By 2020 the PCAF had more than 100 banks and financial institutions including ABN Amro, Nat West, Lloyds Bank, Barcylays, Bank of America, Citi Group, CIBC, Danske Bank and others. Several of the PCAF member banks have been indicted in money laundering cases.
Now they sense a new role as virtue-models to change the world economy, if we are to believe the rhetoric. Notably, former Bank of England Governor, Mark Carney is an “Observer” or consultant to the PCAF.
In August 2020 the PCAF published a draft standard outlining a proposed approach for global carbon accounting. This means the bankers are creating their own accounting rules for how to rate or value a company’s carbon footprint or green profile.
The Central Role of Mark Carney
Mark Carney is at the center of reorganizing world finance to back the UN 2030 green agenda behind the WEF Davos Great Reset, where he is a member of the Board of Trustees. He also is Adviser to the UN Secretary General as United Nations Special Envoy for Climate Action.
He has described the PCAF plan as follows:
“To achieve net zero we need a whole economy transition – every company, every bank, every insurer and investor will have to adjust their business models, develop credible plans for the transition and implement them. For financial firms, that means reviewing more than the emissions generated by their own business activity.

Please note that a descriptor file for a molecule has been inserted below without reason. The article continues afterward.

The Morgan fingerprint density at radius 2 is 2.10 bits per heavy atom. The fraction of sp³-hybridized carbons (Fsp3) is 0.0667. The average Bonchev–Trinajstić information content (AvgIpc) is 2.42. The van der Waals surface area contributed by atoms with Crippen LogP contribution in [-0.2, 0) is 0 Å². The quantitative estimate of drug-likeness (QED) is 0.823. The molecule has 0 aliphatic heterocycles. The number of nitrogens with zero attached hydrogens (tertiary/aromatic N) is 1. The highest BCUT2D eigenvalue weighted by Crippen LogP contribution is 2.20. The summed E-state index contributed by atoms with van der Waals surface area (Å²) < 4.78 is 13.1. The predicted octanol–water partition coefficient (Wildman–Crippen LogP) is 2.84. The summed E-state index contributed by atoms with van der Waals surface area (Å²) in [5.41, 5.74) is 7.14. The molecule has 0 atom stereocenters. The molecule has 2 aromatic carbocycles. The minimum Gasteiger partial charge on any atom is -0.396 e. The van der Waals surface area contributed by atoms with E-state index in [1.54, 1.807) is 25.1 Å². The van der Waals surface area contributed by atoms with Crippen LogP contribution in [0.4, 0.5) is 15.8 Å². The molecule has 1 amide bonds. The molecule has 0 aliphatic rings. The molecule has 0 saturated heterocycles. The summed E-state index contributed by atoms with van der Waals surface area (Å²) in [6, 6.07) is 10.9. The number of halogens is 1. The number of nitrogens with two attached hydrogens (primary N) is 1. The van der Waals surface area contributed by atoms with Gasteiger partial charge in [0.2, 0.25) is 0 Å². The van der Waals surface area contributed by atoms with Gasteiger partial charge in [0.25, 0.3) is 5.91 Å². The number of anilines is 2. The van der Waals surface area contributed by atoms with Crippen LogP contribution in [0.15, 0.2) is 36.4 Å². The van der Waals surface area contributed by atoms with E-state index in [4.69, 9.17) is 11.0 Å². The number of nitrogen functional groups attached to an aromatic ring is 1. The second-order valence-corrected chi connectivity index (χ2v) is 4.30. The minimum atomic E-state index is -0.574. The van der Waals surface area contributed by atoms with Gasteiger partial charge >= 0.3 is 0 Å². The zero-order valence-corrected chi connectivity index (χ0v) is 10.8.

“They must measure and report the emissions generated by the companies they invest in and lend to. PCAF’s work to standardise the approach to measuring financed emissions is an important step to ensuring that every financial decision takes climate change into account.”
As Governor of the Bank of England Carney played a key role getting world central banks behind the Green Agenda of the UN 2030 scheme.
The major central banks of the world, through their umbrella Bank for International Settlements (BIS) in Basle, created a key part of the growing global infrastructure that is steering investment flows to “sustainable” companies and away from those like oil and gas companies it deems “unsustainable.”
When then-Bank of England Governor Mark Carney was head of the BIS’ Financial Stability Board (FSB) he established something called Task-force on Climate-related Financial Disclosure (TCFD) in 2015.
The central bankers of the FSB nominated 31 people to form the TCFD. Chaired by billionaire Michael Bloomberg, it included in addition to BlackRock, JP MorganChase; Barclays Bank; HSBC; Swiss Re, the world’s second largest reinsurance; China’s ICBC bank; Tata Steel, ENI oil, Dow Chemical, mining giant BHP and David Blood of Al Gore’s Generation Investment LLC.